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Engaging Everyone in Supply Chain

15 May 2020 12:46 PM | Tony Davis

A few weeks ago, on my way to the kitchen, the TV was on national news and this popped, “…only a third of American workers are engaged”. Here we go again. This put me on reflection mode. I am aware of the reasons many workers are not engaged, e.g., they are not valued, inadequate human resources, poor data and systems, dysfunctional organizations, etc. One of these I know well—lack of proper training. As a supply chain professional for over two decades, I have seen my fair share and then some.

Too often companies place people into supply chain roles without training and thrown into a costly haphazard learn-as-you-go system. Most likely the individual did well in a certain area in the past so it is then assumed that he or she will do well again. And so, it goes…if all you have is a hammer, treat everything as if it were a nail. When I pivoted my career from chemical engineering to supply chain, I knew it was comparatively simpler and somewhat more intuitive. I also knew I had to learn the right way to apply it. Just because a business discipline appears to be simpler or about the same as the one you experienced, does not mean you can walk in and be successfully engaged and productive. This is true whether you are a manager or an individual contributor. Supply chain is dynamic and quite often moves very fast. Therefore, you need to know what you are doing, with confidence. Mistakes can be expensive and irrecoverable—lost or dejected suppliers, excessive and or obsolete inventory, missed opportunities, expensive contracts put in place, etc. Almost everyone knows that supply chain operations directly affect the enterprise finances—cost of goods sold, working capital, and cash flow to mention a few metrics. Without proper training, supply chain can be intimidating which in turn contributes to the problem.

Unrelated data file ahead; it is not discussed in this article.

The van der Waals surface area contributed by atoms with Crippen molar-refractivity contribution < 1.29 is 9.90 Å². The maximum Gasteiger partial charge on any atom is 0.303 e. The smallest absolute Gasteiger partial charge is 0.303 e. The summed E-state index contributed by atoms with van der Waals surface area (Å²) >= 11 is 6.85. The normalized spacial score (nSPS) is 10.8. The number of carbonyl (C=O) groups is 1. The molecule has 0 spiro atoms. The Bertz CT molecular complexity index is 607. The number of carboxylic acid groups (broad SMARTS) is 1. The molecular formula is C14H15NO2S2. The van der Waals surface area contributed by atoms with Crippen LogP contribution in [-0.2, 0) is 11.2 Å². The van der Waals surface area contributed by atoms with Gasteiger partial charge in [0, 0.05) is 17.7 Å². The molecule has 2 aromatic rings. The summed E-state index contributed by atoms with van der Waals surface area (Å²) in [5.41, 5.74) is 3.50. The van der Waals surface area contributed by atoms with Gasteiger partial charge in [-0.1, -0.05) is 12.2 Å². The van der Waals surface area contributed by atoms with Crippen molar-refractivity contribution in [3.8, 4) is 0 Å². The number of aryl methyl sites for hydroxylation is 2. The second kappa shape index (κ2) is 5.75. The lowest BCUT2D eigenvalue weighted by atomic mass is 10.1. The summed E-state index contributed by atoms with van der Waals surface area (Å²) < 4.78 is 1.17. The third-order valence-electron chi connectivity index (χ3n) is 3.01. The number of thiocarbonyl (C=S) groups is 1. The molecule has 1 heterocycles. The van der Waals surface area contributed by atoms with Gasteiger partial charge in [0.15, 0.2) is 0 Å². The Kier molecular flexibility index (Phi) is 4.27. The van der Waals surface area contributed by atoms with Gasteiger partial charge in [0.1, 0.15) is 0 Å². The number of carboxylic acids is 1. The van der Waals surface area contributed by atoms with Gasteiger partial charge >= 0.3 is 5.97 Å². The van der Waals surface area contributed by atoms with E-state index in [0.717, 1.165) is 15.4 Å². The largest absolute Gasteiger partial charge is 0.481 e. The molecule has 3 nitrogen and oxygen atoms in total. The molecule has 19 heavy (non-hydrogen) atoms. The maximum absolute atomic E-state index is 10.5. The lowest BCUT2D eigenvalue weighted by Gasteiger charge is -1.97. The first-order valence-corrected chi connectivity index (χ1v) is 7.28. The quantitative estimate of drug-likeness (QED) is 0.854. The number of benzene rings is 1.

Proper training and knowledge bring the confidence that promotes successful engagement. A bonus—efficient teams can then be formed hence enhancing the overall organizational engagement level. There are no short cuts here. Enterprises must properly train their employees to unlock their full potential and help them attain the confidence that follows. 

I’ll leave you with a popular bit of humor circulating the Internet. A CEO tells the CFO to budget for employee training. CFO: What happens if we spend the money and they leave? CEO: What happens if we don’t and they stay?

Ramon A. Diaz, MBA, PMP, CPIM, CSCP

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